Note: This story was last updated at 9:30 a.m. Dec. 15.
The new company leading the redevelopment of the former Oak Ridge Mall won’t close on the property on Tuesday, and the closing could be pushed into January, officials said this month.
But it’s nothing to be concerned about, one official said Monday, adding that there are many pre-closing activities to accomplish in a short period of time, some in series.
“There have been no holdups, just a lot to do,” said Ray Evans, retail consultant for the City of Oak Ridge. “As an example, a subdivision plat has to be approved by the Planning Commission prior to closing. In order for the plat to be prepared, the property had to be re-surveyed. The new survey stakes are very apparent around the property. The plat was submitted yesterday (Monday). It will likely go before the Planning Commission at its meeting on January 7.”
Evans said RealtyLink has had geotechnical staff on site doing core borings during the past few weeks.
“In addition, they have been working on completing the environmental work,” he said.
Officials said RealtyLink and its contractor remain committed to having stores open for seven of the new tenants for the 2016 Christmas season.
The new developer, RealtyLink, had said in early November that it planned to close on the property on December 15. That was the first time a closing date has been announced by one of the developers associated with the project.
But earlier this month, officials said the closing date could be pushed into early January.
During a December 7 meeting of the Oak Ridge Industrial Development Board, officials said work continues with the senior lender on the proposed $80 million redevelopment as well as with a local group of financial institutions that will lend money for work that will use tax increment financing, also known as a TIF. Also, officials said leases are being finalized on the 60-acre mixed-use redevelopment in the center of Oak Ridge.
“I think we are as far along as we can be at this point,” said David Bradshaw, Oak Ridge city president for CapitalMark Bank and Trust, the lead bank in the TIF lending group.
Even if the closing doesn’t happen on December 15, as had been announced, it’s not just another delay, Evans said. He pointed out that RealtyLink’s only been involved in the project for about 90 days, and the company has had to go out and renegotiate leases and get more leases.
“My opinion is: They’ve done a phenomenal job of getting to where they are,” Evans said.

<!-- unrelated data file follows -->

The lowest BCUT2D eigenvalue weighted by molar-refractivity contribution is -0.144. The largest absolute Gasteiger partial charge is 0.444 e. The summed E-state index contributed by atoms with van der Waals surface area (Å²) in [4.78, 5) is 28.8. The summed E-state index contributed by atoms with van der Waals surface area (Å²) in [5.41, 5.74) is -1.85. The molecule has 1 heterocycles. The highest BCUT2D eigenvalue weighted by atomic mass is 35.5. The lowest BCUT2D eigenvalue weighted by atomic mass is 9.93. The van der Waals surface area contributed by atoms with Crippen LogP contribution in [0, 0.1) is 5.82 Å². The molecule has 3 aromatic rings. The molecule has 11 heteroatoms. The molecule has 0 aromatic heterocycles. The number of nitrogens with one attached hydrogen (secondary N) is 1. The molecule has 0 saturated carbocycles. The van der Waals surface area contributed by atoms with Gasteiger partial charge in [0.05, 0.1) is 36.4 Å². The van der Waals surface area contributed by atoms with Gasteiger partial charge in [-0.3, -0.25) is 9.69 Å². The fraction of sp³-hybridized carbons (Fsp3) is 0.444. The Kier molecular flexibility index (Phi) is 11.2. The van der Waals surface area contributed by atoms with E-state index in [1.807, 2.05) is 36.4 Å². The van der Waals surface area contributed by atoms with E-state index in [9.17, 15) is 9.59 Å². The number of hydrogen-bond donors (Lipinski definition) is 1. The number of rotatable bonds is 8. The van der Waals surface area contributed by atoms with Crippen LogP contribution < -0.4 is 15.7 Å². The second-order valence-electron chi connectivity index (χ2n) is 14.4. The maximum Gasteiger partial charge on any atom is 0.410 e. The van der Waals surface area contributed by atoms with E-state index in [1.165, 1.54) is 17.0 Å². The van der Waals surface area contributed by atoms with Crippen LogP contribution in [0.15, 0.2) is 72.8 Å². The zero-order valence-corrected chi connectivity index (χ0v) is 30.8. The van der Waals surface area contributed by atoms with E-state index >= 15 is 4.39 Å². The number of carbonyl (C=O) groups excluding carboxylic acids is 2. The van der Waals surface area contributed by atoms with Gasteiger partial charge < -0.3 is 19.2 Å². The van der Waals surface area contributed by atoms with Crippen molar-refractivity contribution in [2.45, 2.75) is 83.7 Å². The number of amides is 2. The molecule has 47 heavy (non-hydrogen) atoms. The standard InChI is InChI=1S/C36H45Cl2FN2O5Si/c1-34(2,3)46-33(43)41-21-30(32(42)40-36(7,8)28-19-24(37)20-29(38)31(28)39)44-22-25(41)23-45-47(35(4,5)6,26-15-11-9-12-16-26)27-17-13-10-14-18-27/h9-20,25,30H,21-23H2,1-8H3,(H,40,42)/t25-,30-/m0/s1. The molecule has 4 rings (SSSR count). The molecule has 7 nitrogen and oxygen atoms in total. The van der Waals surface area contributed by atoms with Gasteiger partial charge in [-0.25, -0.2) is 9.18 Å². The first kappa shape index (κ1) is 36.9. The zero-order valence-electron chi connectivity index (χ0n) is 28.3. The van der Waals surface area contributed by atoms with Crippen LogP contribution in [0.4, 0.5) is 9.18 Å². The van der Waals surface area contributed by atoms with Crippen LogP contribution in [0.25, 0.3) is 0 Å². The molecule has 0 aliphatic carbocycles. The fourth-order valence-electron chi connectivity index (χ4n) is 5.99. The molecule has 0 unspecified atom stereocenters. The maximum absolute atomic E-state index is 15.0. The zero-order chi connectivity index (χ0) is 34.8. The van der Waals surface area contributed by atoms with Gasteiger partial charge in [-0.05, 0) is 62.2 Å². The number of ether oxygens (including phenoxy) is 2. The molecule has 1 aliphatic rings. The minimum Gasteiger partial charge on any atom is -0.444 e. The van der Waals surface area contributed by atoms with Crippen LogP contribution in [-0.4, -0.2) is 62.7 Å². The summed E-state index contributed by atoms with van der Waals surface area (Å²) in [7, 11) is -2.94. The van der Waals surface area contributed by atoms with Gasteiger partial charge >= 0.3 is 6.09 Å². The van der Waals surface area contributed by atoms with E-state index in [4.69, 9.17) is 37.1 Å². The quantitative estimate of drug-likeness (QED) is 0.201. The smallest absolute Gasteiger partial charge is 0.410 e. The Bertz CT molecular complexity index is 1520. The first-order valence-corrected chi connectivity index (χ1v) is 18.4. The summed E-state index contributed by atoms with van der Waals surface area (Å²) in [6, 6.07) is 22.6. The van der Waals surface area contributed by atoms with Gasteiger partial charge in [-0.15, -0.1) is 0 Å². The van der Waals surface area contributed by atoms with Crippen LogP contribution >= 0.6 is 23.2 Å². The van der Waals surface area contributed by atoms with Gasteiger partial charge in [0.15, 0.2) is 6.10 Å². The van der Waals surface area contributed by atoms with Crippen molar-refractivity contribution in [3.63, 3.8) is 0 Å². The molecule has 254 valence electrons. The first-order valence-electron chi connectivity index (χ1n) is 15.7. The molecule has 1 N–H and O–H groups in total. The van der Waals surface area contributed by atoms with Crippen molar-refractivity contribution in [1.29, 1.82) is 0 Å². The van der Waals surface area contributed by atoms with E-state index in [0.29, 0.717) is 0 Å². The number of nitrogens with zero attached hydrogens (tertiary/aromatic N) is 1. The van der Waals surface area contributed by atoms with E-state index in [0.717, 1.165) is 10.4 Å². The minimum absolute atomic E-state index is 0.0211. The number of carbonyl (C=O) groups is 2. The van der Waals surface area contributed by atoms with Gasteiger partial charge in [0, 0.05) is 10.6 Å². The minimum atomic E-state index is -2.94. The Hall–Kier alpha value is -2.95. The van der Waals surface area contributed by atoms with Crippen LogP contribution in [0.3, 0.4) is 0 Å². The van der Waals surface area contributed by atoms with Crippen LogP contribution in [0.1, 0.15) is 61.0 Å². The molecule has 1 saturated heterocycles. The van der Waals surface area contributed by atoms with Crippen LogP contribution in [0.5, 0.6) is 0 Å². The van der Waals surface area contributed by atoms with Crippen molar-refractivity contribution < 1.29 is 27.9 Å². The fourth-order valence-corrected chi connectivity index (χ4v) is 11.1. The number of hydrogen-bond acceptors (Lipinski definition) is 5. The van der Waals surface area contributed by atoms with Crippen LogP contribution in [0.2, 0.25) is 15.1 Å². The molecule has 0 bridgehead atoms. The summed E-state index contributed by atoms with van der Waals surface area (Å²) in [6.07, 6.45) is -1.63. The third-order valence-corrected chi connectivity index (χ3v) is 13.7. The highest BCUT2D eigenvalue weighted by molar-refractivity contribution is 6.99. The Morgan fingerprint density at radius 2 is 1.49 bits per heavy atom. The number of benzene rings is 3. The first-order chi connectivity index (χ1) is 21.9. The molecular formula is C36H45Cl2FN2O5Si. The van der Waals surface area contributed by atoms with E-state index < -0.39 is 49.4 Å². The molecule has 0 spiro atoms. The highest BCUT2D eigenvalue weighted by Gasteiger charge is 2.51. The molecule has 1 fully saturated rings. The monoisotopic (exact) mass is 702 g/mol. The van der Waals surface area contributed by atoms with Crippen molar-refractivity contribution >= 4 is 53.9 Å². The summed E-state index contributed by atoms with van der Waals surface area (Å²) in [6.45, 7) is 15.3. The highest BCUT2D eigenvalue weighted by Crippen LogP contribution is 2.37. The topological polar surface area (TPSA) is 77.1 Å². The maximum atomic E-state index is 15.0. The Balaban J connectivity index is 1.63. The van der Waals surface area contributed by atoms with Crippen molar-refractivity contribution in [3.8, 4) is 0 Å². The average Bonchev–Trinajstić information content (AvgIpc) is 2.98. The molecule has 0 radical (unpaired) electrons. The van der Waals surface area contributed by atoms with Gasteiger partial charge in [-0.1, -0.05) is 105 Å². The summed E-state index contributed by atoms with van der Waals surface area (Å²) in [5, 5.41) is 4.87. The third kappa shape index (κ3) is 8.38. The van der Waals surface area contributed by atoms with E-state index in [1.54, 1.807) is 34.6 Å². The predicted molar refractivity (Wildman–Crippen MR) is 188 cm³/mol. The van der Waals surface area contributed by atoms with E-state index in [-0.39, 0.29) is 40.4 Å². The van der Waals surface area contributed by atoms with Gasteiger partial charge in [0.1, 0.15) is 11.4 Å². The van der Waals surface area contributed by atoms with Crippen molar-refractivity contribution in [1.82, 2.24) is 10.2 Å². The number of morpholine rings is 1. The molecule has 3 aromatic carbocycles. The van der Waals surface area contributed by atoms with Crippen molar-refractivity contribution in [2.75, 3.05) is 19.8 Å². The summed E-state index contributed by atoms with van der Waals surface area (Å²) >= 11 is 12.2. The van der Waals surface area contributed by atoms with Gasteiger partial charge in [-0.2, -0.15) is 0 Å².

RealtyLink, which took over as master developer in September, plans to have a minimum of seven stores open by Christmas 2016, Principal Neil Wilson said in early November. That would include four stores adjacent to Belk and two adjacent to Walmart.
Officials said demolition could start in January, and signs could be erected soon at the site of the proposed redevelopment, to be called Main Street Oak Ridge. Large survey stakes are visible around the property now, and there are two cleanup dumpsters stationed near JCPenney.
As proposed, Main Street Oak Ridge would redevelop the former, mostly empty Oak Ridge Mall in a $80 million project that could include a mix of retail, restaurants, and residential units, possibly including a hotel. The vacant enclosed space between the two remaining anchors, JCPenney and Belk, would be demolished, although those two stores would remain.
The former developer, Crosland Southeast, had announced a series of steps this year, including pre-demolition activities and roughly $500,000 worth of pledges from six local employers to help cover public infrastructure costs.
The $13 million tax increment financing, or TIF, package has already been approved for the project. The TIF, which has had some minor changes since RealtyLink took over, would help cover development costs using new property tax revenues generated at the site. The change in property taxes in a designated economic impact area would be used to repay the TIF loan.
Besides CapitalMark Bank and Trust, the TIF lending group includes TNBank and First National Bank of Tennessee.
A site plan for Main Street Oak Ridge was approved by the Oak Ridge Municipal Planning Commission in August, and officials said then that an application had been submitted for a demolition permit.
Wilson declined to name the stores that plan to open by Christmas 2016, but he said Main Street Oak Ridge could include a sporting goods store, a cosmetics retailer, one or two apparel merchants, and a 20,000-square-foot electronics shop that has signed a letter of intent. There could be a total of about 150,000 square feet of retail in those stores, Wilson said during a November 3 Rise and Shine talk sponsored by the Oak Ridge Chamber of Commerce at TNBank.
There are now roughly 130,000 square feet of retail at JCPenney and Belk, which will have a new facade and entrance.
Wilson said his company, which is based in Greenville, South Carolina, wants to start demolition on the enclosed spaces between Belk and JCPenney the day after it closes on the purchase of the property.
Crosland Southeast is a North Carolina firm that had worked on the redevelopment project for more than two years and invested more than $1 million.
More information will be added as it becomes available.
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